That when you do an absolute soup to nuts design, with lengths of runs, friction loss through ells and fittings, every possible thing to get you to your total heat loss, which includes a number for "Piping and Pickup", that is what a boiler will need to provide. Under the IBR method, an amount equal to 15% is deducted from the boiler output rating to cover this loss so you don't need to add it to the heat loss load. The exception that IBR gives is if you have any "unusual" piping or situation.
What is given, as far as I am concerned is that if you do an accurate heat loss, and you come up with some number, and the number is below the IBR number, you will be good to go. If the number was above the IBR number but below the DOE or ASHRA rating, you are on your own.
Whatever works for someone. I've always used IBR. IBR heat loss, IBR piping, IBR radiation ratings and IBR boiler ratings. I've never been sorry.0 
IBR Ratings:
That's not how I always understood the IBR Ratings,
That when you do an absolute soup to nuts design, with lengths of runs, friction loss through ells and fittings, every possible thing to get you to your total heat loss, which includes a number for "Piping and Pickup", that is what a boiler will need to provide. Under the IBR method, an amount equal to 15% is deducted from the boiler output rating to cover this loss so you don't need to add it to the heat loss load. The exception that IBR gives is if you have any "unusual" piping or situation.
What is given, as far as I am concerned is that if you do an accurate heat loss, and you come up with some number, and the number is below the IBR number, you will be good to go. If the number was above the IBR number but below the DOE or ASHRA rating, you are on your own.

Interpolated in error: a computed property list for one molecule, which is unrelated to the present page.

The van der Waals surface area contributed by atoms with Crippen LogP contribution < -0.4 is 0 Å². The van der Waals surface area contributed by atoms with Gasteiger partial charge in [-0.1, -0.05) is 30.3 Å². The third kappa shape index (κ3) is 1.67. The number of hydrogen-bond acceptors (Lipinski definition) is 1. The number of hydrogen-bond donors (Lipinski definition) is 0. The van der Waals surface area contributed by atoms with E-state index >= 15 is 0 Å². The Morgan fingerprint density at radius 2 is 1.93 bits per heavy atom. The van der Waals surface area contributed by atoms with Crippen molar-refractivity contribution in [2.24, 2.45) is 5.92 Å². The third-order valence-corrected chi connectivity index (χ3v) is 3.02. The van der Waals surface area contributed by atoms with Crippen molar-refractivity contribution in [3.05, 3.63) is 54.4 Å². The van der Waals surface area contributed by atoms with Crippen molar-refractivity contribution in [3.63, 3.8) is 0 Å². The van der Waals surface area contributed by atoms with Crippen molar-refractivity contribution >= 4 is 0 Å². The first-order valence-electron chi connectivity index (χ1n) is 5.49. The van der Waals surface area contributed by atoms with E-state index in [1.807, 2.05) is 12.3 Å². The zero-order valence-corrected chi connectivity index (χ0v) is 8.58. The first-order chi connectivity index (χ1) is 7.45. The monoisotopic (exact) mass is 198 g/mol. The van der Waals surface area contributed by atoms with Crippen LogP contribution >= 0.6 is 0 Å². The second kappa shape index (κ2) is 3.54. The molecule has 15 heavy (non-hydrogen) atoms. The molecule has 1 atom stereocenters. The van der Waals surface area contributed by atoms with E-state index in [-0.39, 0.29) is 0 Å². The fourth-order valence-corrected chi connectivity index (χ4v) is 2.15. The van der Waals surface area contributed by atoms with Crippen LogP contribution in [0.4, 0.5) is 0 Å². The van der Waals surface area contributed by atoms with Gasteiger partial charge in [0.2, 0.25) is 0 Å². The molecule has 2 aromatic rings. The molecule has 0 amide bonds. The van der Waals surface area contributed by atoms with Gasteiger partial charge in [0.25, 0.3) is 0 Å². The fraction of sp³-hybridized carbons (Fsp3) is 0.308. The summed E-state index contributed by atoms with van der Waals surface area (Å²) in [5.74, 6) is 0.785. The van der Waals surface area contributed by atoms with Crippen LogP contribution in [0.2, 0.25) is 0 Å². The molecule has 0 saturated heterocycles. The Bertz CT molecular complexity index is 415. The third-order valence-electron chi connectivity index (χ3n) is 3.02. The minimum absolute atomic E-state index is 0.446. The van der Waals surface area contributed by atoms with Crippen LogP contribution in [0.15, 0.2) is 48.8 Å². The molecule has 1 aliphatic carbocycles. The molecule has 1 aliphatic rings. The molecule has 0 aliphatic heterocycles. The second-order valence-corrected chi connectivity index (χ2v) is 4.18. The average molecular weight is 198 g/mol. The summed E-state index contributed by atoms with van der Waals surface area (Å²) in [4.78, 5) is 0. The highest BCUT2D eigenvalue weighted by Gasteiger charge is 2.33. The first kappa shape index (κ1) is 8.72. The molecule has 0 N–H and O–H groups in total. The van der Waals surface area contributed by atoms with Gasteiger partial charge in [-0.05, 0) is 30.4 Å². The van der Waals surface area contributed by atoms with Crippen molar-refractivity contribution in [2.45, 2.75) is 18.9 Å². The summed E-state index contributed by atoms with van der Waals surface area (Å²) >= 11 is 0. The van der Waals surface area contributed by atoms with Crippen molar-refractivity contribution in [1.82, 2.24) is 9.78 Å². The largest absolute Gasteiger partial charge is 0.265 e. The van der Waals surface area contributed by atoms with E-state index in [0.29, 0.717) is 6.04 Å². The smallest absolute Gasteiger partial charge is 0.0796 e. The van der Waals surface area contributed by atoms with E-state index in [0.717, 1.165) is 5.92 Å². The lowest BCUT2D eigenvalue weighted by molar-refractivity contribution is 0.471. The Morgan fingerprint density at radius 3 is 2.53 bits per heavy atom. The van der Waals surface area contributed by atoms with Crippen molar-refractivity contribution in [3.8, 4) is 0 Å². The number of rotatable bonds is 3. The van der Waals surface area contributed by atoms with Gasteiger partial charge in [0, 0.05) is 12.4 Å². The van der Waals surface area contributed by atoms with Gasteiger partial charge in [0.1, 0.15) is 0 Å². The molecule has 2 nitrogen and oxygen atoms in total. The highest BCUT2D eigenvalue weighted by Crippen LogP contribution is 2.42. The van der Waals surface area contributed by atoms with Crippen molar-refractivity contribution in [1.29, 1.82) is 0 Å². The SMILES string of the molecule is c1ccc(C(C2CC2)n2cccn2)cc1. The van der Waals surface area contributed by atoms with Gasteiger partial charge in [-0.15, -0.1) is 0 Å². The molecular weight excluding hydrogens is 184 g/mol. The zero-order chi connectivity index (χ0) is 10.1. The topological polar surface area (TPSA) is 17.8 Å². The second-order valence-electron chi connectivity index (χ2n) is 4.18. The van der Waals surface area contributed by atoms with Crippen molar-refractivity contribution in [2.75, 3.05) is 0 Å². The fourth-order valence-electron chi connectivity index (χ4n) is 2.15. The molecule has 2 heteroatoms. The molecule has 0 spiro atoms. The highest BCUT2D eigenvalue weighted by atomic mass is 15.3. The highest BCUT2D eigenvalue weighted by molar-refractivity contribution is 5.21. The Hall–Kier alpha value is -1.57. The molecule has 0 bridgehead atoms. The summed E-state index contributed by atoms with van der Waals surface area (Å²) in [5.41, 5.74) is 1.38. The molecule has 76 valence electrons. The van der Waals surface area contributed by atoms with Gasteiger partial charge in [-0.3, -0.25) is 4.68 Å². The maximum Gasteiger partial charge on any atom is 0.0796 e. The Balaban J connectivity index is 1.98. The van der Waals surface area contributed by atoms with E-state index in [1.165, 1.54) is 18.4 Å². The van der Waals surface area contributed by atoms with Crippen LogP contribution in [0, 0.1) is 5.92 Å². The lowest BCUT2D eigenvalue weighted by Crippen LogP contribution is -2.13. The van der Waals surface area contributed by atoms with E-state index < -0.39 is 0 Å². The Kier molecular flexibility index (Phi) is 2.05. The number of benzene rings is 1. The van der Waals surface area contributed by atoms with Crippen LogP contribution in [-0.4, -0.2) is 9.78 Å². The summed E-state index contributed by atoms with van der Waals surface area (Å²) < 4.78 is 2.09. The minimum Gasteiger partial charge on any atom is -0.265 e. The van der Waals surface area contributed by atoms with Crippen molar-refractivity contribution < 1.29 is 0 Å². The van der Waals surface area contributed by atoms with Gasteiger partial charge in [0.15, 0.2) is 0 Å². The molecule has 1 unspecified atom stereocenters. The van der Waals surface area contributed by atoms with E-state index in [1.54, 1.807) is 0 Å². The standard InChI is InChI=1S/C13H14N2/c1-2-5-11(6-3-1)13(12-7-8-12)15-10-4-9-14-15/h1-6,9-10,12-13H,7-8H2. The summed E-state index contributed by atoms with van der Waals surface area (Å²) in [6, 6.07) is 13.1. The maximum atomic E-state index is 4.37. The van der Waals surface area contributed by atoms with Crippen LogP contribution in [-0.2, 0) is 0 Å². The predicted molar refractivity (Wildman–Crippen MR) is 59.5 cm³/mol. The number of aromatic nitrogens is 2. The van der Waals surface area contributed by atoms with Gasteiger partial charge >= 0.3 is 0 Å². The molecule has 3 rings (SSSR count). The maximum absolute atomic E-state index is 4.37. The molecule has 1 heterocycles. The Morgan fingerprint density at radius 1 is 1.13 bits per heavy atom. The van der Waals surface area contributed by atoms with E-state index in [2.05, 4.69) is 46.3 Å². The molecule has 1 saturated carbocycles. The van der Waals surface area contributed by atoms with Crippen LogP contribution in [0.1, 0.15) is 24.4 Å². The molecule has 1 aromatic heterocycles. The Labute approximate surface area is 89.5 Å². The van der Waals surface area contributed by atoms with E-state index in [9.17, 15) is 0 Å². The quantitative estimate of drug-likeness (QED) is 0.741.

Whatever works for someone. I've always used IBR. IBR heat loss, IBR piping, IBR radiation ratings and IBR boiler ratings. I've never been sorry.0 
new boiler?
look at the triangle tube prestige solo and their prestige excellence 95% AFUE condensing gas boilers.
for your hose I wold look at using their PS110 boiler only need to add smart 40 or larger stainless steel indirect water heater for domestic hot water or their PE110 boiler with built in SS indirect water heater that will deliver 180 GPH for domestic showers ect...
both boilers come with outdoor reset so the boiler will only deliver the right water temp to your baseboard and radiators depending on outside temp.
Great boiler vents with PVC pipe no chimney needed. can get 5 or 10 year parts and labor warranty to keep you repair cost under control. normal maintenance not covered by the extended warranty. check them out at www.triangletube.com0 
DOE vs. I=B=R
I paraphrased Siggy from his book, Modern Hydronic Heating, pages 56 and 57:
http://books.google.com/books?id=WdPg_1aTtr8C&pg=PA56&lpg=PA56&dq=siegenthaler+doe+ibr&source=bl&ots=0bSiakjkVF&sig=ue4Y58mgAp2SDSQkzgyskVjTk&hl=en&ei=TMJ2TZTSC43SsAO5v_XABA&sa=X&oi=book_result&ct=result&resnum=1&ved=0CBQQ6AEwAA#v=onepage&q&f=false
That's not to say that I ever use the DOE figure. Like Mr. Icesailor, I've learned to always use the I=B=R capacity and it's never let me down.8.33 lbs./gal. x 60 min./hr. x 20°ΔT = 10,000 BTU's/hour
Two btu per sq ft for degree difference for a slab0
This discussion has been closed.
Categories
 All Categories
 86K THE MAIN WALL
 3.1K AC, Heat Pumps & Refrigeration
 52 Biomass
 420 Carbon Monoxide Awareness
 80 Chimneys & Flues
 1.9K Domestic Hot Water
 5.3K Gas Heating
 96 Geothermal
 154 IndoorAir Quality
 3.3K Oil Heating
 60 Pipe Deterioration
 892 Plumbing
 5.9K Radiant Heating
 378 Solar
 14.7K Strictly Steam
 3.2K Thermostats and Controls
 52 Water Quality
 41 Industry Classes
 47 Job Opportunities
 17 Recall Announcements